eBook Review: White Fang

White FangWhite Fang by Jack London

My rating: 4.5 of 5 stars

I have fallen behind in writing reviews for the books I’ve finished and still have a couple to do from the end of last year. So far, this year I haven’t read anything for pleasure as I’m busy doing something else, but the break isn’t bad, it’s just irritating as I do love to read. I’m hoping to start reading again soon.

Anyway, White Fang is a classic and early in 2012 I decided that I must read or reread some classics. For every two modern books I read I’ve been reading one classic, and here’s what I thought of this one. I finished it on 17 December 2012.

Description:

He was three quarters wolf and all fury. Born in a cave, in famine, in the frozen arctic. Born in a world where the weak died without mercy, where only the swift, the strong, the cunning saw each dawn. It was White Fang’s world–until he and his mother were captured by the man-gods.

But men and their dogs taught White Fang to hate. He was beaten, abused, attacked. He was bought, sold, tortured, trained to kill in blood sports. Knowing no kindness, he became a mad, lethal, creature of pure rage.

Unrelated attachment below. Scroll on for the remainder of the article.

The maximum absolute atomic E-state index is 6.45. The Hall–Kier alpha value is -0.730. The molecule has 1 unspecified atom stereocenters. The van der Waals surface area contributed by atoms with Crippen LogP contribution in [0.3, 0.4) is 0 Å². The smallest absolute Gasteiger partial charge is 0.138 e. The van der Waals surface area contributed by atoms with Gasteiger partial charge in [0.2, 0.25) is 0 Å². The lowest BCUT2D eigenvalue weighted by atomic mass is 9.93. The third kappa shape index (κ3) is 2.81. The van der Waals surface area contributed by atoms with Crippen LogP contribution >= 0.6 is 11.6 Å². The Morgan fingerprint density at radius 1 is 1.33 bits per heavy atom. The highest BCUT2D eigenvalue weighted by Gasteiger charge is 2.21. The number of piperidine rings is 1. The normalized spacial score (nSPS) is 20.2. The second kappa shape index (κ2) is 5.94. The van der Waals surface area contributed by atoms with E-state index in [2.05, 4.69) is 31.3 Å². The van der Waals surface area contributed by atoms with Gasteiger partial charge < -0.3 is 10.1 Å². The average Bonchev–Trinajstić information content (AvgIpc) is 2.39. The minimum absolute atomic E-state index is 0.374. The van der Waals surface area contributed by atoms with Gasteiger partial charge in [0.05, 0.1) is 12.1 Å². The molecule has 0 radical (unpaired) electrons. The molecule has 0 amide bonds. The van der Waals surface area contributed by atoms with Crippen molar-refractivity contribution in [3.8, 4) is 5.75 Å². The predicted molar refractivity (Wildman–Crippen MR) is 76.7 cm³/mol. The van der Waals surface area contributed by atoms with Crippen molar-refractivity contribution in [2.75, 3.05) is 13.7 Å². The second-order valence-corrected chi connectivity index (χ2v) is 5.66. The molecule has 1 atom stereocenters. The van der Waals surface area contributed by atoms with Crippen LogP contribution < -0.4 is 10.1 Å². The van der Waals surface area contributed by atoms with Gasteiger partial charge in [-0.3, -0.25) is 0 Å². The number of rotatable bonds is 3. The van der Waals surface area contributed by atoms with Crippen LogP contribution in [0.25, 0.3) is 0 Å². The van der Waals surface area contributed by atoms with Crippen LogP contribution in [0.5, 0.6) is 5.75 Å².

Only one man saw White Fang’s intelligence and nobility. Only one had the courage to offer the killer a new life. But can a wolf understand the word “hope”? Can a creature of hatred understand the word “love”?

Review:

I first read this book when I was a young teenager. I remember crying then. I didn’t cry this time round but the actions in this book did strike a chord with me. I really do detest cruelty to animals; the cruelty in this book is paramount.

White Fang is a product of his past. He has been taught to hate. He has been taught to survive at any measure. He is vicious. He is a killer! Yet he’s these things because he has to be. His other choice is to be the weak link and die.

It’s a powerful story. Well told. No holding back; aimed straight for the jugular. The biggest lesson learned by reading White Fang is that you can beat an animal (and I believe this relates to people too) into doing what you want but loving them produces a much better (long-lasting) result. A beaten animal will do as you want, but will rip your throat out if given the opportunity. A loved animal will be faithful, loyal and forever.

There’s little more to be said about this book except that it’s worth reading. I highly recommend it.

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